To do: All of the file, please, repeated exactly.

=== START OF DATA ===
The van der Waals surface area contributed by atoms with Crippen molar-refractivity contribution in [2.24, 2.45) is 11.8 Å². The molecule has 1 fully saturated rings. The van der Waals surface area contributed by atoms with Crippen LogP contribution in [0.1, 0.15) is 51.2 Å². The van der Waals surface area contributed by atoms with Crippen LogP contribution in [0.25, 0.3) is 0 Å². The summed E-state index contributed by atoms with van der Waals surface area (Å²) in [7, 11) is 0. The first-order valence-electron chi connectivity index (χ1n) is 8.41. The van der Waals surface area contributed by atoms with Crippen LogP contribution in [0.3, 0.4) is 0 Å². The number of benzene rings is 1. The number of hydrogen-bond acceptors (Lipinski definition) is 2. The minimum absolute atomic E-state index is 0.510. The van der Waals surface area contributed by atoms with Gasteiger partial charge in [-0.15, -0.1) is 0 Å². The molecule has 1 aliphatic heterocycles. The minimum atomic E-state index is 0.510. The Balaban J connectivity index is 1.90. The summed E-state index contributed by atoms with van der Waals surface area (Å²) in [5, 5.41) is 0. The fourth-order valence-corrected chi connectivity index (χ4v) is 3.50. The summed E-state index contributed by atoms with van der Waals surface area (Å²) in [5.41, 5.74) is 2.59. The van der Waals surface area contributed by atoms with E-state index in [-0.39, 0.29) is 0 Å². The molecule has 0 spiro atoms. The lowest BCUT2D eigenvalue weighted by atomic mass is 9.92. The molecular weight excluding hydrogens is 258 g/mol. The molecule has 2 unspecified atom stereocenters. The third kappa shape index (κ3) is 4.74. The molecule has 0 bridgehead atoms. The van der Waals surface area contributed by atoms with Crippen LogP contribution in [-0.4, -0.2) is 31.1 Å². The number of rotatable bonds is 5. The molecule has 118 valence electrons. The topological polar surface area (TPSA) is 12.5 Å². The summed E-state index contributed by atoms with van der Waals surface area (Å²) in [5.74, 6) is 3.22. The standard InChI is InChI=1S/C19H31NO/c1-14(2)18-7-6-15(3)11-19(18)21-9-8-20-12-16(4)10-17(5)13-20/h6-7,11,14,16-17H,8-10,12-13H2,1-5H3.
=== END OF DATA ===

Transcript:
The van der Waals surface area contributed by atoms with Crippen molar-refractivity contribution in [2.24, 2.45) is 11.8 Å². The molecule has 1 fully saturated rings. The van der Waals surface area contributed by atoms with Crippen LogP contribution in [0.1, 0.15) is 51.2 Å². The van der Waals surface area contributed by atoms with Crippen LogP contribution in [0.25, 0.3) is 0 Å². The summed E-state index contributed by atoms with van der Waals surface area (Å²) in [7, 11) is 0. The first-order valence-electron chi connectivity index (χ1n) is 8.41. The van der Waals surface area contributed by atoms with Crippen LogP contribution in [0.3, 0.4) is 0 Å². The number of benzene rings is 1. The number of hydrogen-bond acceptors (Lipinski definition) is 2. The minimum absolute atomic E-state index is 0.510. The van der Waals surface area contributed by atoms with Gasteiger partial charge in [-0.15, -0.1) is 0 Å². The molecule has 1 aliphatic heterocycles. The minimum atomic E-state index is 0.510. The Balaban J connectivity index is 1.90. The summed E-state index contributed by atoms with van der Waals surface area (Å²) in [5, 5.41) is 0. The fourth-order valence-corrected chi connectivity index (χ4v) is 3.50. The summed E-state index contributed by atoms with van der Waals surface area (Å²) in [5.41, 5.74) is 2.59. The van der Waals surface area contributed by atoms with E-state index in [-0.39, 0.29) is 0 Å². The molecule has 0 spiro atoms. The lowest BCUT2D eigenvalue weighted by atomic mass is 9.92. The molecular weight excluding hydrogens is 258 g/mol. The molecule has 2 unspecified atom stereocenters. The third kappa shape index (κ3) is 4.74. The molecule has 0 bridgehead atoms. The van der Waals surface area contributed by atoms with Crippen LogP contribution in [-0.4, -0.2) is 31.1 Å². The number of rotatable bonds is 5. The molecule has 118 valence electrons. The topological polar surface area (TPSA) is 12.5 Å². The summed E-state index contributed by atoms with van der Waals surface area (Å²) in [5.74, 6) is 3.22. The standard InChI is InChI=1S/C19H31NO/c1-14(2)18-7-6-15(3)11-19(18)21-9-8-20-12-16(4)10-17(5)13-20/h6-7,11,14,16-17H,8-10,12-13H2,1-5H3.